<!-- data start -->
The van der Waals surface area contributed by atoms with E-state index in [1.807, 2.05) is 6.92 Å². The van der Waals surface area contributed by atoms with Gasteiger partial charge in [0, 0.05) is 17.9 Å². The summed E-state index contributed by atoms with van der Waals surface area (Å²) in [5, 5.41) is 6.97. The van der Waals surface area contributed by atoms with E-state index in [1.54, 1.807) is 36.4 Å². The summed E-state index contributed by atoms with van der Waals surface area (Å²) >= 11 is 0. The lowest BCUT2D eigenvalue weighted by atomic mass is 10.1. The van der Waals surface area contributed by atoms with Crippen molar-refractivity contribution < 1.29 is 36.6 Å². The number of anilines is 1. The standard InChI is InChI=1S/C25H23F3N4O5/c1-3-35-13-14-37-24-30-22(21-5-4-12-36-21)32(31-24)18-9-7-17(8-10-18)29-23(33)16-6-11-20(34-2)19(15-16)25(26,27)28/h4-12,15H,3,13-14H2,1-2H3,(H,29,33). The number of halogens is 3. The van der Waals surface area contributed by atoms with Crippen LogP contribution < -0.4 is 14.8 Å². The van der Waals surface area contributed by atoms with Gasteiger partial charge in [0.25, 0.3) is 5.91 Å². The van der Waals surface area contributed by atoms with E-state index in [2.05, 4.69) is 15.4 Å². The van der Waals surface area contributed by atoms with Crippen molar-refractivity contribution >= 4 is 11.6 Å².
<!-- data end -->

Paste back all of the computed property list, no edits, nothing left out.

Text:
The van der Waals surface area contributed by atoms with E-state index in [1.807, 2.05) is 6.92 Å². The van der Waals surface area contributed by atoms with Gasteiger partial charge in [0, 0.05) is 17.9 Å². The summed E-state index contributed by atoms with van der Waals surface area (Å²) in [5, 5.41) is 6.97. The van der Waals surface area contributed by atoms with E-state index in [1.54, 1.807) is 36.4 Å². The summed E-state index contributed by atoms with van der Waals surface area (Å²) >= 11 is 0. The lowest BCUT2D eigenvalue weighted by atomic mass is 10.1. The van der Waals surface area contributed by atoms with Crippen molar-refractivity contribution < 1.29 is 36.6 Å². The number of anilines is 1. The standard InChI is InChI=1S/C25H23F3N4O5/c1-3-35-13-14-37-24-30-22(21-5-4-12-36-21)32(31-24)18-9-7-17(8-10-18)29-23(33)16-6-11-20(34-2)19(15-16)25(26,27)28/h4-12,15H,3,13-14H2,1-2H3,(H,29,33). The number of halogens is 3. The van der Waals surface area contributed by atoms with Crippen LogP contribution < -0.4 is 14.8 Å². The van der Waals surface area contributed by atoms with Gasteiger partial charge in [0.25, 0.3) is 5.91 Å². The van der Waals surface area contributed by atoms with E-state index in [2.05, 4.69) is 15.4 Å². The van der Waals surface area contributed by atoms with Crippen molar-refractivity contribution >= 4 is 11.6 Å².